|Fujifilm XF 50-140 mm f/2.8 R LM OIS WR|
One thing that doesn't seem to translate well between full frame and crop-frame shooting is the use of the classic 70-200mm f/2.8 workhorse zoom. This is a versatile focal length that does well for portraiture and event photography, but the equivalent crop-frame focal length of 50-140mm has never quite caught on. Crop users tend to be more casual in how they use their gear; as a collective group they tend to prefer longer focal lengths over mid-range quality. You often see DSLR users mounting those 70-200 f/2.8 onto crop-frame cameras, but that gives the effective field of view of 100-300mm on full-frame, which is somewhat awkward to use if you are moving in and out of a crowd during a social function. This comes back to the idea of the field of view for a classic working-zoom; it isn't so much about dealing with distance as it is with creating compression and isolation. To that end, the Fujifilm Fujinon XF 50-140 mm f/2.8 R LM OIS WR fits the bill.
Build and Desgin
This is a large lens, not just for the Fujifilm system, but for any lens of this focal length. It's longer and heavier than the venerable Tokina 50-135mm f/2.8 for APS-C DSLR's, and is approximately the size size and heft as the Sigma 50-150mm f/2.8 OS HSM. The XF 50-140mm is an internal focus/internal-zoom design.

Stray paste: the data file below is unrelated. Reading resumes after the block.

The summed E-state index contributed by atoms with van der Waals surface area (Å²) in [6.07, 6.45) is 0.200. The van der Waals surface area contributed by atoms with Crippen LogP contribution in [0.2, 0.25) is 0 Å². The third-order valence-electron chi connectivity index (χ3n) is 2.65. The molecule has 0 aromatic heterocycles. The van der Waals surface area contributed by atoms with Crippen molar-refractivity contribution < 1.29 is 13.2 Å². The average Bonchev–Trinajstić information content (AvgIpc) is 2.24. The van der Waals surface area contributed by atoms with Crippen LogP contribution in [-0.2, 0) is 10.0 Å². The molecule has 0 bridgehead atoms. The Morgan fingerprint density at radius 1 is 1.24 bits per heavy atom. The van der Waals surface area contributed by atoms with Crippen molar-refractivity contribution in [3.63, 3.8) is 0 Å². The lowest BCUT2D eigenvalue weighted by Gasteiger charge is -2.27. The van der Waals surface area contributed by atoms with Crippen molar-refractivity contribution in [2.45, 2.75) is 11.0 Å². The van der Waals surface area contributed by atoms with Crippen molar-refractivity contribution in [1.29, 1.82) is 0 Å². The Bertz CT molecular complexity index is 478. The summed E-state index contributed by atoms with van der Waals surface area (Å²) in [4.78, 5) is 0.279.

For comparison, it absolutely dwarf's the XF 55-200mm R; it's as long as that lens is when it is fully extended, but with considerably more bulk.
|Left: XF 55-200mm Right: XF 50-140mm|
Though aesthetics are minor concern on a lens of this type, it is generally a good-looking down to business type of lens. The downside is that the lens hood and the tripod foot seem out of place relative to the rest of the lens body. This is especially true of the tripod foot, which appears a bit too angular; one could make argument that Fujifilm made the same "mistake" for the detachable X-T1 flash. Speaking of which, the tripod foot can be detached from the collar by releasing two screws at the bottom of the assembly.
Image Stabilization and Autofocus
This lens is rated at 5-stops of image-stabilization advantage. Stated another way, the theoretical minimum shutter speed for hand-held use at 140mm is 1/6s. This is stretching it a bit; if you have exceptionally steady hands you can get a sharp image at 1/6s, but back off to 1/12s-1/25 and the keeper rate becomes quite high. This is impressive stuff, but it isn't the only lens that is as good. A Fujifilm body with this lens has roughly the same (probably a little bit better) performance as the full-frame Sony A7 Mark II equipped with a Sony FE 70-200 f/4 G OSS, the exception being that the Fujifilm accomplishes it purely in-lens, whereas the Sony relies on a combination of in-body and in-lens stabilization.
Focus speed with the XF 50-140mm is quick and precise in good to mediocre light, slowing down in dimmer light. There isn't any quibble with how the autofocus system on this lens works; unlike some of Fujfilm's earlier X-system lens offerings, this one seems like it was purpose designed for speed.